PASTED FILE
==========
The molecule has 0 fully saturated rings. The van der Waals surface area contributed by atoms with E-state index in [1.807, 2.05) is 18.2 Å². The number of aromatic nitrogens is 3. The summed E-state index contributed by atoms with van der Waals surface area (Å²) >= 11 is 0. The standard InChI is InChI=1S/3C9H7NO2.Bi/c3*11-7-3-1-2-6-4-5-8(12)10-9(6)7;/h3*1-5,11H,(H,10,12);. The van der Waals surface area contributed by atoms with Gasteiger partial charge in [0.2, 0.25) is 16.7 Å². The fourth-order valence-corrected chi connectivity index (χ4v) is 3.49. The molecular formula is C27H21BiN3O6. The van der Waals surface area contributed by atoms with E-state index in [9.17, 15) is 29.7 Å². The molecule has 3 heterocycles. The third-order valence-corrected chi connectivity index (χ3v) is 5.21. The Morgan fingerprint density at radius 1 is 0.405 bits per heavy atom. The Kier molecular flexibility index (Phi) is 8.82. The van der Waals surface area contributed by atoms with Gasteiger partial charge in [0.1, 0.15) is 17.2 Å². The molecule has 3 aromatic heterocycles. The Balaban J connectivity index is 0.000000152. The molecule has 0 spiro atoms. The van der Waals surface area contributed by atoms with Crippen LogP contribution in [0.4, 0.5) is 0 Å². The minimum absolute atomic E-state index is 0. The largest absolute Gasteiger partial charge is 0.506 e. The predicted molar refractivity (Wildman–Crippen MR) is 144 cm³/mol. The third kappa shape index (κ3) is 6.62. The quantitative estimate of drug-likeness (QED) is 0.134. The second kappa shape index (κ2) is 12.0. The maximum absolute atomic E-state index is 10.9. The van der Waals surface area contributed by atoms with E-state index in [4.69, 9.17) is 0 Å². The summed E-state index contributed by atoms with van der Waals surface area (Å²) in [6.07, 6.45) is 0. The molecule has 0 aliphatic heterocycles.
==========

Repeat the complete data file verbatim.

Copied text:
The molecule has 0 fully saturated rings. The van der Waals surface area contributed by atoms with E-state index in [1.807, 2.05) is 18.2 Å². The number of aromatic nitrogens is 3. The summed E-state index contributed by atoms with van der Waals surface area (Å²) >= 11 is 0. The standard InChI is InChI=1S/3C9H7NO2.Bi/c3*11-7-3-1-2-6-4-5-8(12)10-9(6)7;/h3*1-5,11H,(H,10,12);. The van der Waals surface area contributed by atoms with Gasteiger partial charge in [0.2, 0.25) is 16.7 Å². The fourth-order valence-corrected chi connectivity index (χ4v) is 3.49. The molecular formula is C27H21BiN3O6. The van der Waals surface area contributed by atoms with E-state index in [9.17, 15) is 29.7 Å². The molecule has 3 heterocycles. The third-order valence-corrected chi connectivity index (χ3v) is 5.21. The Morgan fingerprint density at radius 1 is 0.405 bits per heavy atom. The Kier molecular flexibility index (Phi) is 8.82. The van der Waals surface area contributed by atoms with Gasteiger partial charge in [0.1, 0.15) is 17.2 Å². The molecule has 3 aromatic heterocycles. The Balaban J connectivity index is 0.000000152. The molecule has 0 spiro atoms. The van der Waals surface area contributed by atoms with Crippen LogP contribution in [0.4, 0.5) is 0 Å². The minimum absolute atomic E-state index is 0. The largest absolute Gasteiger partial charge is 0.506 e. The predicted molar refractivity (Wildman–Crippen MR) is 144 cm³/mol. The third kappa shape index (κ3) is 6.62. The quantitative estimate of drug-likeness (QED) is 0.134. The second kappa shape index (κ2) is 12.0. The maximum absolute atomic E-state index is 10.9. The van der Waals surface area contributed by atoms with E-state index in [4.69, 9.17) is 0 Å². The summed E-state index contributed by atoms with van der Waals surface area (Å²) in [6.07, 6.45) is 0. The molecule has 0 aliphatic heterocycles.